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2010 IEEE RFIC Symposium
Panel

Panel Session Day, Time, and Room Number:
Monday May 24th, 2010  
11:50am – 1:20pm
Room Number: TBD

Panel Session Title: The Challenges, Competitions and Future Prospect of 60 GHz

Chair/Organizer/Moderator and Affiliation:
SK Yong, Marvell Semiconductor
Myron Hattig, Intel Corporation

Panelists and Affiliations:

  1. Dr. Jeyhan Karaoguz, Senior Technical Director, Broadcom Corporation
  2. Mr. Myron Hattig, Director of WLAN Standards, Intel Corporation
  3. Mr. Raja Banerjea, Principal Architect, Marvell Semiconductor, Inc.
  4. Mr. Michiaki Matsuo, Senior Manager/Chief Engineer, Panasonic Corporation
  5. Dr. Jisung Oh, Principle Engineer/Director, Samsung Electronics
  6. Dr. Scott Reynolds, Design Manager, IBM TJ Watson Research Center

Sponsors: RFIC

Panel Session Abstract:
The ever growing demand for multi-gigabit data rates to support variety of new applications has pushed to the emergence of 60 GHz radio technology. Significant R&D work in the past decade have demonstrated the viability of wideband 60 GHz CMOS RFIC circuit and transceiver, which were difficult if not impossible to realize in the past, have now become a reality for commercialization. The momentum is further intensified by the heavily harmonized regulations and frequency allocation globally that allow higher EIRP limit and operation of huge unlicensed (i.e. 7 GHz) bandwidth in the 60 GHz band.

As a result, various standards (IEEE 802.11ad and IEEE 802.15.3c) and industry alliances (WirelessHDTM and WiGig Alliance) have emerged to deliver the promise of gigabit wireless solution. Multiple standard solutions could lead to two contradictory effects: On one hand, competition could lead to better 60 GHz products and drives the cost down towards commoditization. On the other hand, competition could create market confusion and co-existence issues among different products if not handled correctly. To date, among the various different standards, only 60 GHz products based on WirelessHDTM solution that supports wireless transmission of full HD contents has reported to hit the high end TV market in Jan 2009. Other 60 GHz products are under rigorous development and in the pipeline for productization. However, the question remains on their timeline in delivering the promise of gigabit experience to the customers.

In addition, Wi-Fi based IEEE 802.11n solution has started to enter the market for audio/video distribution on top of the widespread used of wireless Ethernet. Built strongly upon a broad ecosystem and interoperability among billions of Wi-Fi devices, Wi-Fi centric solution is set to evolve into gigabit data rate range with the recent development in IEEE 802.11.ac. This could potentially yet another solution that serves the similar applications and thus creates competition in market place with 60 GHz. However, the distinct characteristics of Wi-Fi (2.4/5 GHz) and 60 GHz provide a different deployment perspective in which both technologies could be complementary rather than competing to each other. Such complementary technology requires multi-band radios that allow fast and seamless session transfer between them whenever the performance of the current radio deteriorates or an enhanced performance could be achieved.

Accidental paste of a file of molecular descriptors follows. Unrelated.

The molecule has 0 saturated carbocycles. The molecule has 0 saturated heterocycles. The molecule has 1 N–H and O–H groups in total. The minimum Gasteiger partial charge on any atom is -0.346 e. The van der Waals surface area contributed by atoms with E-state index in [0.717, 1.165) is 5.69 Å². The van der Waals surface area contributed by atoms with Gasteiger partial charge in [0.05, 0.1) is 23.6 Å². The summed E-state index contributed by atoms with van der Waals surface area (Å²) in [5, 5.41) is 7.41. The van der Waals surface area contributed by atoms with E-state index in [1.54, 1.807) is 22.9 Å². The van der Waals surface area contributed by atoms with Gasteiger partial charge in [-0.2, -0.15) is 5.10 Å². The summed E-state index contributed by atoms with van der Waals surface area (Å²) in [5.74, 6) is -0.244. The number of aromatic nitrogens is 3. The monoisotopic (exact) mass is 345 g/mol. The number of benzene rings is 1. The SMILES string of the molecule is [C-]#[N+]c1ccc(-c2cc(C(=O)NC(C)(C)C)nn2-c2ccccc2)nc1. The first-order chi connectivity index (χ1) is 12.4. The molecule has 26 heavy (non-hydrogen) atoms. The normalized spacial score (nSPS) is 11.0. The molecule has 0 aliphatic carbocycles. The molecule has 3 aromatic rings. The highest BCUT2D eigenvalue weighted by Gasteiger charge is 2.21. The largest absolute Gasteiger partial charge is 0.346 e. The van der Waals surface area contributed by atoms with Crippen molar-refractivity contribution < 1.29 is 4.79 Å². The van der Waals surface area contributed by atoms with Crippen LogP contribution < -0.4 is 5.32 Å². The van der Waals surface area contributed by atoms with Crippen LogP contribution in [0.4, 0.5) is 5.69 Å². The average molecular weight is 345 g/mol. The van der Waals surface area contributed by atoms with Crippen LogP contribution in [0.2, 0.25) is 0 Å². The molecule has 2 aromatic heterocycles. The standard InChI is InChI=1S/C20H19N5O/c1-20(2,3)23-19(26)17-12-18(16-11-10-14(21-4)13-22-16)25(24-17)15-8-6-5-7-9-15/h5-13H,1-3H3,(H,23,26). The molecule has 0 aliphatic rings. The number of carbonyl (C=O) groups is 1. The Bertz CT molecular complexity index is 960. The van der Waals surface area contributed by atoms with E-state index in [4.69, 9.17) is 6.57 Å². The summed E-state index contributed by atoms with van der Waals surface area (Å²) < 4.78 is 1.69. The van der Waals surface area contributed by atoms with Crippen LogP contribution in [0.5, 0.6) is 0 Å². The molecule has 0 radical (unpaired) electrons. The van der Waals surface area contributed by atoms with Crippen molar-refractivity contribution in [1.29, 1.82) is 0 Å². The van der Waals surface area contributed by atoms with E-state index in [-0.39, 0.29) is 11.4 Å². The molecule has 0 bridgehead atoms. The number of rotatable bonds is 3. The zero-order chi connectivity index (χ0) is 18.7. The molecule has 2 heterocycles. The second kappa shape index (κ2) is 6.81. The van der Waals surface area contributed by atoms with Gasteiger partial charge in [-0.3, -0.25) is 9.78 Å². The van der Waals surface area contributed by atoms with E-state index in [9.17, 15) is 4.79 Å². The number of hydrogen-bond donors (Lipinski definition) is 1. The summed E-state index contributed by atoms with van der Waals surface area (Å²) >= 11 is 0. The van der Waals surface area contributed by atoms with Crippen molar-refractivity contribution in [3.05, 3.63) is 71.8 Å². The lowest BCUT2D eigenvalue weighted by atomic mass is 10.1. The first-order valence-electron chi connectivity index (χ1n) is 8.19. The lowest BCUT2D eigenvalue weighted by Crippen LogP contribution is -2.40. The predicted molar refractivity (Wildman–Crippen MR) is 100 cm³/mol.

In this panel, industry leaders and experts will discuss the challenges ahead of full scale commercialization of 60 GHz technology including implementation, tug-of-war among competitive standards, co-existence issues and future direction of 60 GHz.


Panel Session Day, Time, and Room Number:
Tuesday May 25th, 2010  
11:50am – 1:20pm

Panel Session Title: Future of High-Speed I/O: Electrical, Optical, or Wireless?

Chair/ Moderator and Affiliation:
Jacques C. Rudell, University of Washington, Seattle, WA
Co-Organizer:
Sam Palermo, Texas A&M, College Station, TX
Panelists and Affiliations:

  1. Ali Hajimiri: Caltech
  2. Byunghoo Jung:  Purdue University
  3. Jared Zerbe: Rambus Inc
  4. Sam Palermo: Texas A&M, College Station, TX
  5. Ronald Ho: Sun Microsystems, Santa Clara, CA
  6. Daniel Kucharski: Luxtera,  Carlsbad, CA

Sponsors: RFIC

Panel Session Abstract:
The rising power consumption associated with microprocessors realized in nanometer length silicon processes, has placed a fundamental limit on core clock rates. This has lead to new advanced microprocessor architectures which seek to increase computational power by replicating the number of cores on a single die. Processors currently under development are estimated to use as many as 128 cores integrated on the same IC, leaving the routing of data via high-speed signaling from core-to-core, core-to-cache, or core-to-off-chip memory as a critical aspect of modern microprocessor performance. What is the future of high-speed signal? Will the future demand for higher data rate I/Os come through incremental advances of all-electrical integrated transceivers, or will a new breed of high-speed I/O come to life in the form of either integrated optical (nanophotonics) transceivers, or perhaps mmWave wireless transceivers. Come hear a panel of experts debate what the future holds for high-speed signaling.


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Skyworks

Sponsorship opportunity available


Paper Submission Due
7 Jan, 2010

Program book, conference and hotel registration open
2, March, 2010

Final Manuscript Due
2 March, 2010

RFIC 2010
23 - 25 May, 2010


Microwave Journal
MWJ

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